What next?

What next?
Three new developments suggest that, despite the aggressive and uncompromising rhetoric, the political crisis provoked by the long marches of Imran Khan and Tahir ul Qadri is dissipating. Neither a military coup nor the resignation of the prime minister, Nawaz Sharif, or dissolution of parliament followed by fresh general elections, is imminent.

The first is a statement from the military leadership indicating its mindset. It has called upon all parties to resolve their disputes through negotiations while signaling the army’s decision to physically protect “institutions of the state”, like Parliament, the Presidency, PM House, the Secretariat, the Supreme Court, etc – in effect to stop the demonstrators from storming or besieging the constitutional abodes of government. Following this “advice”, the siege of parliament ordered by Tahir ul Qadri has been lifted and both he and Imran Khan have entered into talks with government delegations. Although both are sticking to their maximalist demands – which are at odds over core issues – this is a good first step in the direction of conflict resolution.

The second is a demonstrated consensus in civil society that, however inadequate, Pakistan’s democratic dispensation should not be rolled back by unconstitutional or violent means, in effect disavowing any direct military intervention or regime change through violent long marches and street protests. All political parties, ulema groups, civil society organisations, lawyers associations and media are on the same page on this account. Now parliament is demonstrating its resolve to resist any encroachment on its sovereignty. This has isolated both PTI and PAT and compelled them to disavow violence. Indeed, this explains how the current protest movement is sharply different from earlier movements in Pakistani history for regime change – and why D-Square is not Tahrir Square – in which the opposition parties and civil society were all ganged up against a solitary government that responded with fierce repression.

The third is a consensus in civil society that Imran Khan’s charges of institutional election rigging are unmerited because all domestic and independent pollsters and monitors have declared these elections to be the fairest and freest since 1970. Equally, all are also agreed that an independent investigation needs to be commissioned in order to pinpoint serious flaws in the electoral system that give rise to such allegations so that suitable and timely reformist measures can be undertaken by the government in consultation with the opposition in parliament.

These developments may be considered a measure of the way forward in resolving the current impasse by giving each protagonist a face-saving exit while enforcing the national consensus.

Since the attempt to dislodge the prime minister by a long march of protestors representing 35 MNAs out of over 400 parliamentarians is unpopular, unconstitutional and untenable, PAT/PTI must climb down from their maximalist position. Equally, since the demand for an investigation into charges of electoral fraud has popular and political backing, the PMLN must concede a commission of inquiry – even if it means changing the election laws by Presidential Ordinance or parliamentary legislation to facilitate it – whose constitution and terms of reference meet with the unequivocal approval of the PAT/PTI. Both sides must also agree to unreservedly accept the findings of such a commission. If the commission finds that Imran Khan’s charges are institutionally unfounded, then he must resign from the leadership of the PTI. But if it finds the PMLN culpable such a charge, then Nawaz Sharif must resign as prime minister, dissolve the assemblies and quit the leadership of the PMLN. If it finds evidence of particular rather than general rigging, then re-elections must be held in the tainted constituencies under a mutually approved arrangement and the existing political dispensation should be allowed to continue until the decreed next general elections in 2018. In the meanwhile, the 33 member parliamentary committee, which includes 3 PTI representatives, established to recommend suitable changes in the election framework must do its job quickly so that the second core demand of PAT/PTI is satisfied.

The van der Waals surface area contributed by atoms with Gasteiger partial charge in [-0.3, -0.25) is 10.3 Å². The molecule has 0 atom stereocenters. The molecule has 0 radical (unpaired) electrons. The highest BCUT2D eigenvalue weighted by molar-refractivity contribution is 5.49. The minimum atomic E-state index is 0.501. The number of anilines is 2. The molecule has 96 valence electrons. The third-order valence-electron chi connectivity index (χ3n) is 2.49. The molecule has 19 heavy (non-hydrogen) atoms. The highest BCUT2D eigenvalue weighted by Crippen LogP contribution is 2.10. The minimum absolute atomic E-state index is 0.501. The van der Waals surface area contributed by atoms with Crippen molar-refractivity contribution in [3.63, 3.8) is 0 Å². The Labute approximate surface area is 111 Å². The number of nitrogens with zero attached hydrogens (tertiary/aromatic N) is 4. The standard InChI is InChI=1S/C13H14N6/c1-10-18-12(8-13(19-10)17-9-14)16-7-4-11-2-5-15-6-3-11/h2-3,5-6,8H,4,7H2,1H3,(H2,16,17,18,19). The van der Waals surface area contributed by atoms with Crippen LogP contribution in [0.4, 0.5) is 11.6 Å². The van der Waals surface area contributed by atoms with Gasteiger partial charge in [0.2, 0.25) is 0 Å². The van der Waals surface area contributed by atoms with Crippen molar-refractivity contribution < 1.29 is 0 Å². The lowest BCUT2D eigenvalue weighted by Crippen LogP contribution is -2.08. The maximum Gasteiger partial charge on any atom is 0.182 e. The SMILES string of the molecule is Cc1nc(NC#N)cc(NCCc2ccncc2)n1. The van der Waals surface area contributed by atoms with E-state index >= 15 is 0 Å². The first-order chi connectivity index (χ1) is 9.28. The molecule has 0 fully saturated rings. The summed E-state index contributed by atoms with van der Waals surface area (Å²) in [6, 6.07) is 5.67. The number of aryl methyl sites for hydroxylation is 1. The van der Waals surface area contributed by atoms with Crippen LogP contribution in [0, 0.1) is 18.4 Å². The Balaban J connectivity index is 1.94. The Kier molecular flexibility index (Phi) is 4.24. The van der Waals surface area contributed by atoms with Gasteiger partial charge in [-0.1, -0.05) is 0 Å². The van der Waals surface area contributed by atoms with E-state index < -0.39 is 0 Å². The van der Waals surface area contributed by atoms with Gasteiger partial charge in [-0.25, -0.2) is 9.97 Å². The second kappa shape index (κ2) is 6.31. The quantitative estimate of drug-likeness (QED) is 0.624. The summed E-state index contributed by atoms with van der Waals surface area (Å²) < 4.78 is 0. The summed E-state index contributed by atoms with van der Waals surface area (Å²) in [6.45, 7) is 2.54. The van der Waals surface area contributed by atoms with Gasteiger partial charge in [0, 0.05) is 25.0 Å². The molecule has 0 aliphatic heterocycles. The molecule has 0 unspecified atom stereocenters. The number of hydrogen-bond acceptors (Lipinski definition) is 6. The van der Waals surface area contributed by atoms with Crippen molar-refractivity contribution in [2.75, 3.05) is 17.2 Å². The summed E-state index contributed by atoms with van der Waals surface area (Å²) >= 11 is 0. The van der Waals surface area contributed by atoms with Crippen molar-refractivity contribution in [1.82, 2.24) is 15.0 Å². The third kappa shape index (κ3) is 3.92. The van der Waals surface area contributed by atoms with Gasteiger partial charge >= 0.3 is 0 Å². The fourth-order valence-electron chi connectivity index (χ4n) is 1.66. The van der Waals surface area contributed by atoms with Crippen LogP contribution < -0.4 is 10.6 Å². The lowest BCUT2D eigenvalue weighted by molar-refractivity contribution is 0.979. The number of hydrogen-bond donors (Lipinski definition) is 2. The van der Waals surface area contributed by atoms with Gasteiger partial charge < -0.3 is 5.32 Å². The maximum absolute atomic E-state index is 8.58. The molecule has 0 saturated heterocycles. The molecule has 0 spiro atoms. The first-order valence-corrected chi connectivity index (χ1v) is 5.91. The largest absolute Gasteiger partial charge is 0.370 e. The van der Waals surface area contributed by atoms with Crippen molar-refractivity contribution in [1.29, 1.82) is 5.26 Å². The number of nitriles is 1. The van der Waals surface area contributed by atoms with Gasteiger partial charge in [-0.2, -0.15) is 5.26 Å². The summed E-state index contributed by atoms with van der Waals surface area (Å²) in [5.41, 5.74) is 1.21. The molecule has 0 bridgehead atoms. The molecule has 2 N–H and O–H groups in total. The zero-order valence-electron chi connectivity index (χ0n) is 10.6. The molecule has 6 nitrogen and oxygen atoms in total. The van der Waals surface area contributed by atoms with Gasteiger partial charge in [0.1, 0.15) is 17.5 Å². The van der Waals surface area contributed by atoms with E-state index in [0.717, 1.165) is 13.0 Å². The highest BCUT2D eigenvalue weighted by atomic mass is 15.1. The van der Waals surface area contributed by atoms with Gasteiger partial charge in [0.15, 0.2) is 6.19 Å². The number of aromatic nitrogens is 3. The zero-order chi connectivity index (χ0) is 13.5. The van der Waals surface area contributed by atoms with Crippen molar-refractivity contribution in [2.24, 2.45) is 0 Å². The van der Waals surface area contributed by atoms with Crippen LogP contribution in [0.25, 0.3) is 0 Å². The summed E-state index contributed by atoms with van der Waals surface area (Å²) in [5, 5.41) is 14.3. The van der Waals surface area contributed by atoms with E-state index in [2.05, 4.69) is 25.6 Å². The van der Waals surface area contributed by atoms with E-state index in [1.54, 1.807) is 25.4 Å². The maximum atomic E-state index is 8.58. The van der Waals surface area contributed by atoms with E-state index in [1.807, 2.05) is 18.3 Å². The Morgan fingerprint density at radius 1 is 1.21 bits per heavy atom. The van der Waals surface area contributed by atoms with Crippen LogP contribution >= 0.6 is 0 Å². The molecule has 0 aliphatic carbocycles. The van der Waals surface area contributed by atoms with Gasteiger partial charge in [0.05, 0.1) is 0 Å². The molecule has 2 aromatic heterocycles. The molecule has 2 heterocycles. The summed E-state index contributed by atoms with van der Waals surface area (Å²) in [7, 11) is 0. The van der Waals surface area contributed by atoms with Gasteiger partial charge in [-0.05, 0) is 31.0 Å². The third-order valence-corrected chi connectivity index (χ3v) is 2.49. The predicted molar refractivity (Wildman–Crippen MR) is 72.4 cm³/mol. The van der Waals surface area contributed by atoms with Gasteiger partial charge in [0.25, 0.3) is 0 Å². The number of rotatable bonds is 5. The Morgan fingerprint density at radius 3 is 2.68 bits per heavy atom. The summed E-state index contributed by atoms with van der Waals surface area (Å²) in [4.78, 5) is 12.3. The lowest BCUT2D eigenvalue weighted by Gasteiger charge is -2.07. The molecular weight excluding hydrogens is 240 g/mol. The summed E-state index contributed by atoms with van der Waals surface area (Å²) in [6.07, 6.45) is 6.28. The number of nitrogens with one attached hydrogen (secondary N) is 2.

The issue of the 18 PAT activists killed by police firing in Model Town last month also needs to be resolved quickly. Dr Qadri is within his rights to demand an independent commission that has his stamp of approval. The PMLN must concede this demand immediately. If such a commission finds the chief minister directly responsible, he must resign from parliament. If it doesn’t, PAT must back off. If it finds other functionaries guilty, they must be sacked from service.

In short, the findings and recommendations of both commissions of inquiry must be given the sanctity of law and complied with fully by all parties.

This long march can pave the way for another disastrous military intervention or it can have an enduring positive impact on Pakistan’s political landscape by compelling the PMLN to rule with greater accountability and parliament with greater responsibility. Imran Khan and Tahir ul Qadri can then either be jointly condemned for undermining and derailing democracy or jointly credited for cleansing and strengthening it.

Najam Aziz Sethi is a Pakistani journalist, businessman who is also the founder of The Friday Times and Vanguard Books. Previously, as an administrator, he served as Chairman of Pakistan Cricket Board, caretaker Federal Minister of Pakistan and Chief Minister of Punjab, Pakistan.